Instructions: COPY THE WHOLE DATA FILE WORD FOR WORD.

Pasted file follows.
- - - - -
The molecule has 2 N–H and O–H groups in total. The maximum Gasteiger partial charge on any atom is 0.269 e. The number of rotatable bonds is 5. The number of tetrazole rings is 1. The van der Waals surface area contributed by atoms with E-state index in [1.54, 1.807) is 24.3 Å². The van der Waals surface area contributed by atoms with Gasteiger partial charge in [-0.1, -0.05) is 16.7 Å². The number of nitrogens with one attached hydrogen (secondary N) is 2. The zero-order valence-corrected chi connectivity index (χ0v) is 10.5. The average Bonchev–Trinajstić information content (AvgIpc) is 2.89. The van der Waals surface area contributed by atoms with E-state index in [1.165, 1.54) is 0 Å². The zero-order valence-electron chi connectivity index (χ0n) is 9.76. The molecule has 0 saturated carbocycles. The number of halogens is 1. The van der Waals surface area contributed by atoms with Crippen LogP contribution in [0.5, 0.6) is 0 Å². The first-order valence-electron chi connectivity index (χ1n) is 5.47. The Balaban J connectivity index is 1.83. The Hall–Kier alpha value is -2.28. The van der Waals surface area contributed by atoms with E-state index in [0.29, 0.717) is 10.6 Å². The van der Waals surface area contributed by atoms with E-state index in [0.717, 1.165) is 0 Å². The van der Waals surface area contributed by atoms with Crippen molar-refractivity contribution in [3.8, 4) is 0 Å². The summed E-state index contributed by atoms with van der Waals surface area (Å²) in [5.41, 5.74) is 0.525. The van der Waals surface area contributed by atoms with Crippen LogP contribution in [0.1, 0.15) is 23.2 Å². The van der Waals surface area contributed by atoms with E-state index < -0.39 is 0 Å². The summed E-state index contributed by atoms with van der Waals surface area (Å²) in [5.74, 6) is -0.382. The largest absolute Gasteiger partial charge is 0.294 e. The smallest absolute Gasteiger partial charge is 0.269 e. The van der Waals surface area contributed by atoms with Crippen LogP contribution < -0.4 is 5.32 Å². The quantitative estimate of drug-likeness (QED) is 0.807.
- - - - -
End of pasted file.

The molecule has 2 N–H and O–H groups in total. The maximum Gasteiger partial charge on any atom is 0.269 e. The number of rotatable bonds is 5. The number of tetrazole rings is 1. The van der Waals surface area contributed by atoms with E-state index in [1.54, 1.807) is 24.3 Å². The van der Waals surface area contributed by atoms with Gasteiger partial charge in [-0.1, -0.05) is 16.7 Å². The number of nitrogens with one attached hydrogen (secondary N) is 2. The zero-order valence-corrected chi connectivity index (χ0v) is 10.5. The average Bonchev–Trinajstić information content (AvgIpc) is 2.89. The van der Waals surface area contributed by atoms with E-state index in [1.165, 1.54) is 0 Å². The zero-order valence-electron chi connectivity index (χ0n) is 9.76. The molecule has 0 saturated carbocycles. The number of halogens is 1. The van der Waals surface area contributed by atoms with Crippen LogP contribution in [0.5, 0.6) is 0 Å². The first-order valence-electron chi connectivity index (χ1n) is 5.47. The Balaban J connectivity index is 1.83. The Hall–Kier alpha value is -2.28. The van der Waals surface area contributed by atoms with E-state index in [0.29, 0.717) is 10.6 Å². The van der Waals surface area contributed by atoms with E-state index in [0.717, 1.165) is 0 Å². The van der Waals surface area contributed by atoms with Crippen molar-refractivity contribution in [3.8, 4) is 0 Å². The summed E-state index contributed by atoms with van der Waals surface area (Å²) in [5.41, 5.74) is 0.525. The van der Waals surface area contributed by atoms with Crippen LogP contribution in [0.1, 0.15) is 23.2 Å². The van der Waals surface area contributed by atoms with E-state index < -0.39 is 0 Å². The summed E-state index contributed by atoms with van der Waals surface area (Å²) in [5.74, 6) is -0.382. The largest absolute Gasteiger partial charge is 0.294 e. The smallest absolute Gasteiger partial charge is 0.269 e. The van der Waals surface area contributed by atoms with Crippen LogP contribution < -0.4 is 5.32 Å². The quantitative estimate of drug-likeness (QED) is 0.807.